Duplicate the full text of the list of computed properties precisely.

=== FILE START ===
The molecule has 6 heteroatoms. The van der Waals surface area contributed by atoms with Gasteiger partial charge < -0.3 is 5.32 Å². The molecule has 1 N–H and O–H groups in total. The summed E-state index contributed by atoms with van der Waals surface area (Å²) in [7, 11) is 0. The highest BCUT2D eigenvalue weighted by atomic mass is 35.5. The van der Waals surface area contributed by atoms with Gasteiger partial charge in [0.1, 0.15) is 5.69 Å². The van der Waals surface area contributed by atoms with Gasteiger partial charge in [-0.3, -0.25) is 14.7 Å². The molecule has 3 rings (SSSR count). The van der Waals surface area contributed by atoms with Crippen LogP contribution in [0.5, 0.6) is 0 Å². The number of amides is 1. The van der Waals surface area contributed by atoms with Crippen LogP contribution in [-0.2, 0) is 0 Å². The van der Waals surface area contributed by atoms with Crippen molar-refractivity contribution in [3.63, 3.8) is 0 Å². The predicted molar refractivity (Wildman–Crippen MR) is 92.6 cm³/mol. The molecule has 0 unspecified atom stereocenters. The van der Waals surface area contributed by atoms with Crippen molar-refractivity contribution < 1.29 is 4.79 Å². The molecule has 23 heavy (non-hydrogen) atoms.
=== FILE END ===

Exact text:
The molecule has 6 heteroatoms. The van der Waals surface area contributed by atoms with Gasteiger partial charge < -0.3 is 5.32 Å². The molecule has 1 N–H and O–H groups in total. The summed E-state index contributed by atoms with van der Waals surface area (Å²) in [7, 11) is 0. The highest BCUT2D eigenvalue weighted by atomic mass is 35.5. The van der Waals surface area contributed by atoms with Gasteiger partial charge in [0.1, 0.15) is 5.69 Å². The van der Waals surface area contributed by atoms with Gasteiger partial charge in [-0.3, -0.25) is 14.7 Å². The molecule has 3 rings (SSSR count). The van der Waals surface area contributed by atoms with Crippen LogP contribution in [0.5, 0.6) is 0 Å². The number of amides is 1. The van der Waals surface area contributed by atoms with Crippen LogP contribution in [-0.2, 0) is 0 Å². The van der Waals surface area contributed by atoms with Crippen molar-refractivity contribution in [3.63, 3.8) is 0 Å². The predicted molar refractivity (Wildman–Crippen MR) is 92.6 cm³/mol. The molecule has 0 unspecified atom stereocenters. The van der Waals surface area contributed by atoms with Crippen molar-refractivity contribution < 1.29 is 4.79 Å². The molecule has 23 heavy (non-hydrogen) atoms.